I'm always sympathetic to any bold move on environmental or climate change policy.
On the face of it, the Liberals' new Green Shift plan is a good one. It establishes a carbon tax, starting at $10/tonne of CO2, which will rise yearly. Taxing carbon directly cuts to the heart of the problem, and for that reason many economists believe it to be the best option. The Liberals also promise to use the revenue to pay for a variety of tax cuts and incentives.
As Andrew Coyne notes, this plan is not actually revenue neutral. In other words, all the revenue raised by the carbon tax will not be going to tax cuts. Actual tax cuts are small or non-existent. Much of the revenue will be ear-marked to pay for tax credits, which Coyne rightly equates with new spending initiatives that will do little to promote stagnant productivity growth, unlike meaningful tax cuts.
But tax credits are not necessarily bad policy, even if they are spending by another name. And a carbon tax may be long overdue.
Whether a carbon tax or a cap-and-trade framework is more cost-effective is open to debate. Theoretically, cap-and-trade should be, since each emitter is able to reach their cost-effective solution, while a carbon tax would be indiscriminate. Firms less able to reduce emissions would be taxed at the same rate as firms more able, and the end result would be a deadweight loss, with one group having surplus profits and the other having surplus losses.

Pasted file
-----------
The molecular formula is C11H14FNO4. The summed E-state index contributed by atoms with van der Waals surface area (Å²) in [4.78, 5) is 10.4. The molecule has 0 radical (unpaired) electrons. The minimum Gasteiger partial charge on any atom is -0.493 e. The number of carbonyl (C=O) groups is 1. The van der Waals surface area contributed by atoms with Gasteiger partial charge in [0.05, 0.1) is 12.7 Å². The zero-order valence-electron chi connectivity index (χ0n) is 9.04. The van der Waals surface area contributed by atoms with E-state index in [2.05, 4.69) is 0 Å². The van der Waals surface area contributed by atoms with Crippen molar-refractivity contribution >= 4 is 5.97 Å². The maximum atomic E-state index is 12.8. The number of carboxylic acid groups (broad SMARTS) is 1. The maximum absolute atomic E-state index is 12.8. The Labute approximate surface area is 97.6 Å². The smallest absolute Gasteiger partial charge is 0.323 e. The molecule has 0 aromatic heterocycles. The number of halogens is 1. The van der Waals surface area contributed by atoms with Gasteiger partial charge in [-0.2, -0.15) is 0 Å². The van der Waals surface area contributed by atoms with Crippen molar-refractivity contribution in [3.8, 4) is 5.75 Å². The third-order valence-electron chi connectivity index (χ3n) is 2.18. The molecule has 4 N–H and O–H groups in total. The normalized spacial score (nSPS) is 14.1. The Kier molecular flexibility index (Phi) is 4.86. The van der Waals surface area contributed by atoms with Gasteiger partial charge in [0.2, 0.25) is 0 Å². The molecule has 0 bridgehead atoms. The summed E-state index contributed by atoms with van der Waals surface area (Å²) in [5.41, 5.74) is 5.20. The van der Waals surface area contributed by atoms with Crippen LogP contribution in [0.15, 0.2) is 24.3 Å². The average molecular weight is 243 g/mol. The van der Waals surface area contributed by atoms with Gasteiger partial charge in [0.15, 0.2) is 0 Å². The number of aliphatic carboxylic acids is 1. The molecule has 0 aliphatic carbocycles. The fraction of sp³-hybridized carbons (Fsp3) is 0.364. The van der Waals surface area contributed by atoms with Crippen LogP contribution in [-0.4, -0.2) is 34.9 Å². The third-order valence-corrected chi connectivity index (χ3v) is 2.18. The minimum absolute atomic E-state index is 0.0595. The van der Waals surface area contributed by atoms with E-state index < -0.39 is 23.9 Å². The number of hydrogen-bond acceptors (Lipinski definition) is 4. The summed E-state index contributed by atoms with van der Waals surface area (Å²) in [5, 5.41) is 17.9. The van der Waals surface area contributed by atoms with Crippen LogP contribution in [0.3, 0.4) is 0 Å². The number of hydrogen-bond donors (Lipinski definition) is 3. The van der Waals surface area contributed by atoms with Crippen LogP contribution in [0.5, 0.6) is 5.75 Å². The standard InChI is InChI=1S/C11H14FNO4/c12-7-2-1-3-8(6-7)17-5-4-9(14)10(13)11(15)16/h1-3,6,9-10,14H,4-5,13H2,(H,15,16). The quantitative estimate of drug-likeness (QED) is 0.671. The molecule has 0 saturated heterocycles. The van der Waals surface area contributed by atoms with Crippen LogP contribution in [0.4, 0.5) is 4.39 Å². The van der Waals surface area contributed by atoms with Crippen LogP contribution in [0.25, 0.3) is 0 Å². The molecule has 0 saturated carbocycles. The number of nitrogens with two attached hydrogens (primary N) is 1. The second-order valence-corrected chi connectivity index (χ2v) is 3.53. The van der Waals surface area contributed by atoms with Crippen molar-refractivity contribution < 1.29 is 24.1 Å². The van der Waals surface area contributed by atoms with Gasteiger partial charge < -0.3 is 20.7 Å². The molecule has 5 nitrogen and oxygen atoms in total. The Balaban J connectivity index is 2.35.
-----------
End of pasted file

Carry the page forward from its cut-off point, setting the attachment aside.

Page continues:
But in practice, there are very real complications with cap-and-trade that make cost-effectiveness unlikely. There would be costs associated with uncertainty over emissions and abatement costs. There would also be major administrative costs associated with running such an inevitably complex scheme.
A carbon tax, on the other hand, would be simple to administer. Taxes are easy to understand, even if unwelcome. And the government would have increased revenues that could be invested in alternative energy and other green solutions.